Here is a picture of Mt. Sinai where today’s gospel might have taken place. Keep it in mind while I read this by Barbara Brown Taylor:
“It starts with a long climb up a windy mountain in the fading light of day, hunting for a strong place to pray. No talking for once. No wall of words between you and the others. Sit down. You are here to pray, so get on with it. Pray until you are weighed down with sleep.
Pray until it is dark enough to see light through your eyelids where light should not be. You don't really want to open your eyes to see where the light is coming from. Then you look. And there he is: someone you thought you knew really well, standing there pulsing with light, leaking light everywhere. Face like a flame. Clothes dazzling white.
Then, as if that weren't enough, two other people are there with him, all of them standing in that same bright light. Who are they? Can't be. Moses? Elijah? Dead men come back to life. God's own glory, lighting up the night. Now they're leaving. And now Peter's saying something. Tents, he's saying. We need tents.
Before he can finish his thought, there’s a cloud coming in fast that is way more than weather, a terrifying cloud that is also alive. Cutting Peter off. Covering everything up. Smells like a lightning strike. Can't see a thing.
Then a voice from the cloud lifts the hairs on the back of your neck. Fear so fast and primitive, you're bristling like a dog. What's the voice saying? Not "listen to me" but "listen to him." The Son, the Beloved. But listen to what? He's not saying anything. He's shining. Or at least he was. Now he's not. Now it's over. Now what?”
I imagine Christ and his gobsmacked disciples eventually finding their way back down the mountain. Occasionally muttering; “Wow!” Otherwise, there’s just nothing to say about this mind blowing experience.
When Peter sees his friend shining like the sun, flanked on both sides by great, dead men, his response is not to sit in wonder but to get practical, to get busy. It is quite logical that Peter should start looking around for tent building materials because when Moses met up with God in the wilderness, he did so in a tent.
But what about his impulse to turn from the shining glory of God to practical matters? Well, that reminds me of a joke:
A young priest walks into his church and see Jesus Himself coming up to the altar. The priest races next door to his bishop and yells; “I just saw Jesus coming up the aisle at church! What should I do?” The Bishop immediately thunders: “For God’s sake, look busy!””
Peter thought he needed to get busy instead of just sitting in awe and wonder. But God interrupts Peter’s tent building plans by showing up in the form of a powerful, frightening cloud. There are so many references to God coming in a cloud in the Hebrew Bible. When Moses gets the law of God on Mt. Sinai, the entire mountain is enclosed in a cloud for days. When the people of Israel are in the desert, God leads them as a cloud by day and fire by night. In 1 Kings, when Solomon dedicates the Temple in Jerusalem, a dense cloud fills up that huge place so that the priests can’t even see what they are doing. So Peter knows that he is in the presence of God when he sees that cloud.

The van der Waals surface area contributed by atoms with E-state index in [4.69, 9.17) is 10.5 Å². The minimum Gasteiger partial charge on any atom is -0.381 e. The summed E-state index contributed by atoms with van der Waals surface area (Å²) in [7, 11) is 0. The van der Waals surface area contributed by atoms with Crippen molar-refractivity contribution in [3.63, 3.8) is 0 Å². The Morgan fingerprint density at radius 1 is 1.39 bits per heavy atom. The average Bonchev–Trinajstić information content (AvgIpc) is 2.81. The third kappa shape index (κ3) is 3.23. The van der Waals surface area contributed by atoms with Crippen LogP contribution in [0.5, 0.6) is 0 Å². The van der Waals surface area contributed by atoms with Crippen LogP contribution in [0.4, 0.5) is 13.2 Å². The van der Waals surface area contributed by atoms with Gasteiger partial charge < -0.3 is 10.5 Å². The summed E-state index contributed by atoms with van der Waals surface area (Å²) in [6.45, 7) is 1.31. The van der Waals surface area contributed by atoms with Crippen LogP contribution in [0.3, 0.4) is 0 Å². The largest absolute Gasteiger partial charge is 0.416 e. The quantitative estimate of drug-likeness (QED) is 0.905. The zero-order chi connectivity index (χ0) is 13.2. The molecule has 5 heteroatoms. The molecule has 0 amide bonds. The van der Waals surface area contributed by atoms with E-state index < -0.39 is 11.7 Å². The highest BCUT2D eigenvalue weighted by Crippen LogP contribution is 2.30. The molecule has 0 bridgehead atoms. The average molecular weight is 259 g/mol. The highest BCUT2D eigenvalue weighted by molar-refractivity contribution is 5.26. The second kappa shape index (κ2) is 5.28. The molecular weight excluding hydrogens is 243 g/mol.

It’s interesting to me that the cloud is thick and obscuring. It’s impossible to see God, it’s hard to even think when in such a dense, swirling mist. This is how I sometimes feel in our bible studies as we try to penetrate the thick cloud of God’s word. You know, there is a strong tendency to try to demystify these mysteries. We apply all of the tools we have to try to nail down the truth. We pray that God will help us in our efforts to unravel these ancient stories. We use maps and lots of books and we talk and talk.
The reason I love our bible study though, is that we often get lost in the thick, mysterious cloud of these ancient words. And this is what we do: a big shrug. Who knows? Why did Jesus say this? What does this parable really mean? Why, why, why? And this is what is important: we give ourselves permission to stay with the ‘why’. We don’t have to use a Christian decoder ring to put everything into a tidy package. We wonder why, and then we sit in that wonder.
Way too often, while doing sermon research, I read hard, cold articles breaking down God’s majestic word into easily digestible pieces: This represents that, this means this, here are the fact, just the facts. No mystery, no wonder.
So what if the point of the obscuring cloud is not to decode the cloud but to enter into that thick mist? The cloud exemplifies the mystery that is God. We enter into communion with God in the cloud through prayer. Our gospel today starts with Jesus and his friends going up a mountain to pray and look what comes of that.
That priest in my little joke got bad advice when he was told that the answer to encountering Jesus was to look busy. When we chose busy-ness in our lives, we take away time for prayer. What if we enter the cloud of unknowing and just listen for what God has to say?
I want to learn how to sit in that thick cloud with God and accept that I can’t possibly understand his mystery. I’ve started a new prayer discipline and I invite you all to join me. I have been sitting quietly in prayer for ten minutes every day. In that small amount of time, I don’t read or listen or watch or move, I just sit and be with God. More importantly, I listen for God in my silence. Will you try this with me in the coming week? Will you see what God makes of having quiet time to spend with you?
We hear this sometimes: “Don’t just stand there, do something.” Today, instead, I say: “Don’t just do something, stand there.” Be still. Give thanks. Praise. Listen. Amen.